As another annoyance, Apple needs to stop treating music and video as two separate apps on the iPad (and the iTouch). There should be a single app to manage my media, and I should be able to mix and match media in my playlists, regardless of whether they’re audio or video. I’m hoping they will address this in iOS4 as a reveal feature when they announce iPhone HD.

The Calendar app needs a to-do feature integrated into it.  I shouldn’t need a separate app to create to-do lists.

Customizable themes should be made available (adding this would remove a lot of the need to jailbreak).

Given my new love of this toy, I’m now stuck on the iPad upgrade cycle (and no that was not a sly joke!), which is exactly where Apple wants me to be. With my iPhone, the contract made annual upgrades too expensive. But with the iPad, I can let my iPhone get two or three years old without worrying about lack of features or speed, as long as I upgrade my iPad each year. Apple is going to make a ton of money off of me. The brilliant jerks.

Categories: Editorial, iPad Tags:

Beautiful wind powered lighting

April 13th, 2010 1 comment

Sometimes I fantasize about living off the grid (how I’ll ever get by without my laptop really is a fantasy if you ask me)… but the dream is always shattered when I start thinking about practical things, like light. Where will my light come from after dark, because I’m not buying a year supply of candles or kerosene. Leave it up to the fine folks at to come up with the perfect answer.

Bamboo Flow Lights from Igendesign.

The bamboo flow lights are a self-sustaining public lighting solution that is based on the principle of vertical wind power plants. Not only are they beautiful but they can catch the wind from any directions. In addition it is made entirely from bamboo (an abundant, sustainable and renewable resource) and recyclable electronic components (LEDs, wires and dynamo).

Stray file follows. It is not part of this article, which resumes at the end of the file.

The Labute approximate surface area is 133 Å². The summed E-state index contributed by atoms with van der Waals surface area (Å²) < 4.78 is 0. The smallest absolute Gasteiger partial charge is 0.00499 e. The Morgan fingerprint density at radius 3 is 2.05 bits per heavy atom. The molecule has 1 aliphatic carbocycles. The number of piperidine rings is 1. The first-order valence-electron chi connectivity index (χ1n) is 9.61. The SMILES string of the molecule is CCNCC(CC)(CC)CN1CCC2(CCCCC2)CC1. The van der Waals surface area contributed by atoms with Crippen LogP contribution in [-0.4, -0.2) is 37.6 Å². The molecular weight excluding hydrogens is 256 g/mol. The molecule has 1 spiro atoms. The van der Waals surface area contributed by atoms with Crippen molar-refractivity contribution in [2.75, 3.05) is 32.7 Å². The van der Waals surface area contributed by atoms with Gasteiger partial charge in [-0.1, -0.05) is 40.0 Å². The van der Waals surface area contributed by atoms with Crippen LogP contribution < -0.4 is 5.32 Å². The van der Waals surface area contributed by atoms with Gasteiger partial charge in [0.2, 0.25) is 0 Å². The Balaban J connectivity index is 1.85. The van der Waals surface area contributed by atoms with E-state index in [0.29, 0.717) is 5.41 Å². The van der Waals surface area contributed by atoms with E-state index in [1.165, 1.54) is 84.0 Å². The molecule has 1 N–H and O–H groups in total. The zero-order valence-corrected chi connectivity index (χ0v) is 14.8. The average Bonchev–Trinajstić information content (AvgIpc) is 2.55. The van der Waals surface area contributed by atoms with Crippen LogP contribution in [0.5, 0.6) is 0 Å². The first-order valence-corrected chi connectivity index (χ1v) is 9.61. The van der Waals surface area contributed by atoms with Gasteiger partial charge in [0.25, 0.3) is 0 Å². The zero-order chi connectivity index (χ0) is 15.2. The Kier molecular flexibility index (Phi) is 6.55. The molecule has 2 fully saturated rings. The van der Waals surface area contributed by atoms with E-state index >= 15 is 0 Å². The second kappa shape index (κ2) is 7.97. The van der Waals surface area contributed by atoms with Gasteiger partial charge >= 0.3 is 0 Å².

Initially designed for the coastal areas in Columbia, where they can’t get connected to the grid, this design is about to be tested in several other places. So keep your eyes open as these could be popping up in a city near you.


ChargePod will charge your iPad

April 12th, 2010 No comments

Remember the ChargePod review I wrote a bit ago?  Well, I want to update that review to say that it will handily charge your iPad.  So I now have my Blackberry, my iPhone, and my iPad hooked up to that little puppy.  Yes it takes up a bunch of space, but it frees up my iPad’s plug to be stowed in the travel bag.  As soon as I get a decent stand for the iPad, I’ll be able to organize things a bit more.  Here’s a pic of my current setup.


Categories: Electronics, iPad Tags:

Apple and the Garden

April 12th, 2010 No comments

Cranach Adam EveAdobe is all up in arms about the new license terms for Apple’s iOS 4, which restricts platform developers to using only specific native tools. That pretty much cuts out all other development platforms and cross-compilers, most especially Adobe. Needless to say, Adobe is not pleased. Well you know what? I’m totally on Apple’s side in this fight. Adobe took a chance when it developed Flash, and for a while that chance worked out for them. Their small platform ended up being used for more and more on the ever expanding Internet, allowing them to grow into almost a de facto standard. That’s fine for something like the Internet, which is an open environment that was built up through the combined efforts of a lot of organizations. But the iPlatform is not the Internet. Apple has created a walled garden and they have the right to manage that garden however they like.